Contents - Hirohito's War
23 The Isolation of Rabaul and the Starvation of Bougainville
[November 1943–August 1945]
[Maps: 23.1, 23.2, 23.3, 23.4]
The Planning of the Bougainville Campaign (p 646) The Bombing of Bougainville and Rabaul (p 648) Bougainville Invaded (p 649) Strategic Considerations and Other Challenges on Bougainville (p 652) The Battle of Empress Augusta Bay (p 652) US Carrier Raids on Rabaul (p 654) The Battle of Cape St. George (p 657) The Battles for the Airfield Perimeters (p 657) Foot Rot and Ulcers (p 661) Lieutenant-General Hyakutake’s Counter-Attack (p 663) Black Soldiers of the 93rd Division (p 667) The Starvation of the Japanese on Bougainville (p 669) The Battle of Porton Plantation: The Nasty Business of ‘Mopping Up’ (p 671) Reflections on Bougainville and Rabaul (p 673)
The Planning of the Bougainville Campaign: [Map: 23.1] The western hook of Operation CARTWHEEL, which had started with the Huon Peninsula, was completed with the capture of the Admiralty Islands in March 1944. While MacArthur was operating in the west, Vice-Admiral ‘Bull’ Halsey was working the eastern channel of Operation CARTWHEEL. Having secured New Georgia and Kolumbangara by the first week of October 1943, the next island on the advance toward Rabaul was Bougainville, the largest island of the Solomons group. As Halsey developed his plans for the subjugation of Bougainville in November 1943, he found his strategy very much moulded by the disposition of Japanese forces on the island. Following their original March 1942 invasion, they developed airfields across the island, with the aim of providing cover for their intended advance into the southern Solomons and then on to the island chains east of Australia. Their main Bougainville airfield was in the north at Buka Island; others were in the south at Buin (Kahili) and Ballalae Island situated between Bougainville and Shortland Island, and on the east coast of Bougainville at Kieta.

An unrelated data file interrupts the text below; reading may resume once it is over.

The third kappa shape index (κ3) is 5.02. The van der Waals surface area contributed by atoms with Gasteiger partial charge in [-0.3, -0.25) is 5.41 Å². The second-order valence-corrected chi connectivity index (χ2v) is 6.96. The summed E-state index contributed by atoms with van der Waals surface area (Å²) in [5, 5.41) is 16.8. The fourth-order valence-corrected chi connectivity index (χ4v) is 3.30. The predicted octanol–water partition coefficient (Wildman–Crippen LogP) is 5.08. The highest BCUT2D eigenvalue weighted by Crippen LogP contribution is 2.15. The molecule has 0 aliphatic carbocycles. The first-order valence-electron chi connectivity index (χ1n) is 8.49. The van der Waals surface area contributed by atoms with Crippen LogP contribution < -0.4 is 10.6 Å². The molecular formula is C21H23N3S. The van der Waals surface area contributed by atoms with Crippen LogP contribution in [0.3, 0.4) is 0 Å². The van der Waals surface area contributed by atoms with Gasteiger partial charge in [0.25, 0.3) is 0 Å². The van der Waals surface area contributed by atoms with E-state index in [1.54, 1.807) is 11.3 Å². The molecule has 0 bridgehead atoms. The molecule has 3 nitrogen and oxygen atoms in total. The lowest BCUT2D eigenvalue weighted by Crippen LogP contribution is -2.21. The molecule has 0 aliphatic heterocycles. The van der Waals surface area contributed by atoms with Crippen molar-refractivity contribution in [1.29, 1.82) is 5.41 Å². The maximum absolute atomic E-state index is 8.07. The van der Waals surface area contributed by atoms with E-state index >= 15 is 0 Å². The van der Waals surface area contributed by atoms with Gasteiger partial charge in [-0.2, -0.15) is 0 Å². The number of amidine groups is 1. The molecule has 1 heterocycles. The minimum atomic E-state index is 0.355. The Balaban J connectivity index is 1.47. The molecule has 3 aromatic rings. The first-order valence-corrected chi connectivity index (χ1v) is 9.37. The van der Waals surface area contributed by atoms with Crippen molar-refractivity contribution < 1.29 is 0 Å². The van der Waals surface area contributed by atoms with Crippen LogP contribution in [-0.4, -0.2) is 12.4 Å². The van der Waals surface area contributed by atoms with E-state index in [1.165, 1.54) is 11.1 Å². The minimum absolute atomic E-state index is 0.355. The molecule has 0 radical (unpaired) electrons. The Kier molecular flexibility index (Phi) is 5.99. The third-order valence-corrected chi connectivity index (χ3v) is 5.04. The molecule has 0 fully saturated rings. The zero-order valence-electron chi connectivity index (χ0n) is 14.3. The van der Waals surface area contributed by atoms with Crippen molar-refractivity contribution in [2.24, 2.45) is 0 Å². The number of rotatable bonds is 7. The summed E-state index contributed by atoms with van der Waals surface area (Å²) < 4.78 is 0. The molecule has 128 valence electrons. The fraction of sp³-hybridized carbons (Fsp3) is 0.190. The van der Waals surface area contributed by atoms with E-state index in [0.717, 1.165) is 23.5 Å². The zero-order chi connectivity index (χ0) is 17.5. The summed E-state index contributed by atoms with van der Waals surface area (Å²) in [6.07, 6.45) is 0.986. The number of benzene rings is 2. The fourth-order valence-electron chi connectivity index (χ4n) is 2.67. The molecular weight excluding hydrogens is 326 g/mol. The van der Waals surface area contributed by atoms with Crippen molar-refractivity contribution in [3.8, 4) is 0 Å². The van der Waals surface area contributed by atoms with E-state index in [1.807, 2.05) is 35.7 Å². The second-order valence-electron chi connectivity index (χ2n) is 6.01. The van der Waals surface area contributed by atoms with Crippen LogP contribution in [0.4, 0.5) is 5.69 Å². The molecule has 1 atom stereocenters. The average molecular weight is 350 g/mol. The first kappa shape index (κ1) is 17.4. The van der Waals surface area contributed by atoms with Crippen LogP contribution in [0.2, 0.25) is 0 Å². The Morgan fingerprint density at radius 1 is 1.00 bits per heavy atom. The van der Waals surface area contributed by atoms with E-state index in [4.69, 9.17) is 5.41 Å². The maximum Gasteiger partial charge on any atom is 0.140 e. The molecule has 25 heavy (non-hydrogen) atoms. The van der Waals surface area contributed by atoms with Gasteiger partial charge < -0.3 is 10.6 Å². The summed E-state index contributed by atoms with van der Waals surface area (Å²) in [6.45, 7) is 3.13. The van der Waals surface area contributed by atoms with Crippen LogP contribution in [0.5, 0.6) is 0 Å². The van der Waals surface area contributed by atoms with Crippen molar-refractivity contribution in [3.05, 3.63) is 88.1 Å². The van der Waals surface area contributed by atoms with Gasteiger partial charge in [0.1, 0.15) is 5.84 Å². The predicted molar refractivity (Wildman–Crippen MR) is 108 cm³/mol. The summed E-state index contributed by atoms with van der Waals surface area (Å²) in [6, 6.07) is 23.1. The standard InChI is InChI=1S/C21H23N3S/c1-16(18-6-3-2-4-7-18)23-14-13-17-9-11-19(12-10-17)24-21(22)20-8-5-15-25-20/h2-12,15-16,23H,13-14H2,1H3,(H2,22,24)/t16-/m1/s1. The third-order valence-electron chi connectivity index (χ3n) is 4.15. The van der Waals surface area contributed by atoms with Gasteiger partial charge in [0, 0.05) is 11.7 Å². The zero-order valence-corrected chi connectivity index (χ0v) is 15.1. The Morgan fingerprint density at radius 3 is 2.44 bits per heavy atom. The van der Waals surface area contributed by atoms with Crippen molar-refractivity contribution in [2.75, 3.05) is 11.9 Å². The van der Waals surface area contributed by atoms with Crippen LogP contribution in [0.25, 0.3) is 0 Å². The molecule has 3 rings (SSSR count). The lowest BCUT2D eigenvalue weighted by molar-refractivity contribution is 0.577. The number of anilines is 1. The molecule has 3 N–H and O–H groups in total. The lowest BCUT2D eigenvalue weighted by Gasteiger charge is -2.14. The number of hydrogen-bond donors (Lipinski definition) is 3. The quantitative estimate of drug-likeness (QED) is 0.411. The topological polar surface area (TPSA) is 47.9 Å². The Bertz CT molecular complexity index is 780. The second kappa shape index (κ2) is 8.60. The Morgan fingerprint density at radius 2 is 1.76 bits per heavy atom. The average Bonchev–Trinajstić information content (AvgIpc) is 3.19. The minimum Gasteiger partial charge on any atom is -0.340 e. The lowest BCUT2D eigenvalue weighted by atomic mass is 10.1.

The Japanese occupation barely touched the dense jungle of Bougainville’s mountainous terrain. Its climate and topography was arguably the most challenging of any battleground in the entire Pacific War. The majority of the estimated 40,000 native population lived on the eastern plains or the southern or northern tips. In general they resented the Japanese invaders and co-operated enthusiastically with the Australian coastal watchers located around the island. As means of communication and supply the interior tracks had been largely neglected and supply to Japanese garrisons and their airfields from Rabaul was largely done by air or barge. Air power was such that Japan’s military strategists understood that airfields were the advance guard of military action. This was not so much because of the damage that Japanese aircraft could do to the enemy in the field. Albeit psychologically important, Japanese air power against enemy infantry in the jungle conditions was diminished. However, Japanese planes could disrupt or destroy amphibious landings, and even more importantly air attack on enemy shipping could prevent supply and reinforcement. When roles were reversed and it was MacArthur and his commanders who had the momentum of attack in the South Pacific, they did not need to invent a new strategic formula for success. They merely copied the Japanese.